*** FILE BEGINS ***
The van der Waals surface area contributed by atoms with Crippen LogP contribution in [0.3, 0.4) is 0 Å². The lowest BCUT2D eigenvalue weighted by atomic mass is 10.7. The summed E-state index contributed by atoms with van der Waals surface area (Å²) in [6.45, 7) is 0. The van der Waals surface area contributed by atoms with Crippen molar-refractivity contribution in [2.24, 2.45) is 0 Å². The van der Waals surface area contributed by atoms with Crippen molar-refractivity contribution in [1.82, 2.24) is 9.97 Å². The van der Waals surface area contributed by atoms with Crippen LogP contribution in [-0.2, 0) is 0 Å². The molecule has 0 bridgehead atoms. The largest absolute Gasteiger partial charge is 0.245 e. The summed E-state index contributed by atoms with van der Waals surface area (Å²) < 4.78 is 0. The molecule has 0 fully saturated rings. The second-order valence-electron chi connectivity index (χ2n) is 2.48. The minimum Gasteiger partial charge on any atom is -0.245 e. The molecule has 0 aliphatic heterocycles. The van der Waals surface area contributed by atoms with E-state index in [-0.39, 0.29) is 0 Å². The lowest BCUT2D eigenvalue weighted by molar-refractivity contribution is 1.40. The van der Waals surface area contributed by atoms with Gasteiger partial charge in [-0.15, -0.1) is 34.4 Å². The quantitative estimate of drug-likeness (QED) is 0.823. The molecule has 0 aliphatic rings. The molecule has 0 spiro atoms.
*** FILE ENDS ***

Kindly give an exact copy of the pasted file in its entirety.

The van der Waals surface area contributed by atoms with Crippen LogP contribution in [0.3, 0.4) is 0 Å². The lowest BCUT2D eigenvalue weighted by atomic mass is 10.7. The summed E-state index contributed by atoms with van der Waals surface area (Å²) in [6.45, 7) is 0. The van der Waals surface area contributed by atoms with Crippen molar-refractivity contribution in [2.24, 2.45) is 0 Å². The van der Waals surface area contributed by atoms with Crippen molar-refractivity contribution in [1.82, 2.24) is 9.97 Å². The van der Waals surface area contributed by atoms with Crippen LogP contribution in [-0.2, 0) is 0 Å². The molecule has 0 bridgehead atoms. The largest absolute Gasteiger partial charge is 0.245 e. The summed E-state index contributed by atoms with van der Waals surface area (Å²) < 4.78 is 0. The molecule has 0 fully saturated rings. The second-order valence-electron chi connectivity index (χ2n) is 2.48. The minimum Gasteiger partial charge on any atom is -0.245 e. The molecule has 0 aliphatic heterocycles. The van der Waals surface area contributed by atoms with E-state index in [-0.39, 0.29) is 0 Å². The lowest BCUT2D eigenvalue weighted by molar-refractivity contribution is 1.40. The van der Waals surface area contributed by atoms with Gasteiger partial charge in [-0.15, -0.1) is 34.4 Å². The quantitative estimate of drug-likeness (QED) is 0.823. The molecule has 0 aliphatic rings. The molecule has 0 spiro atoms.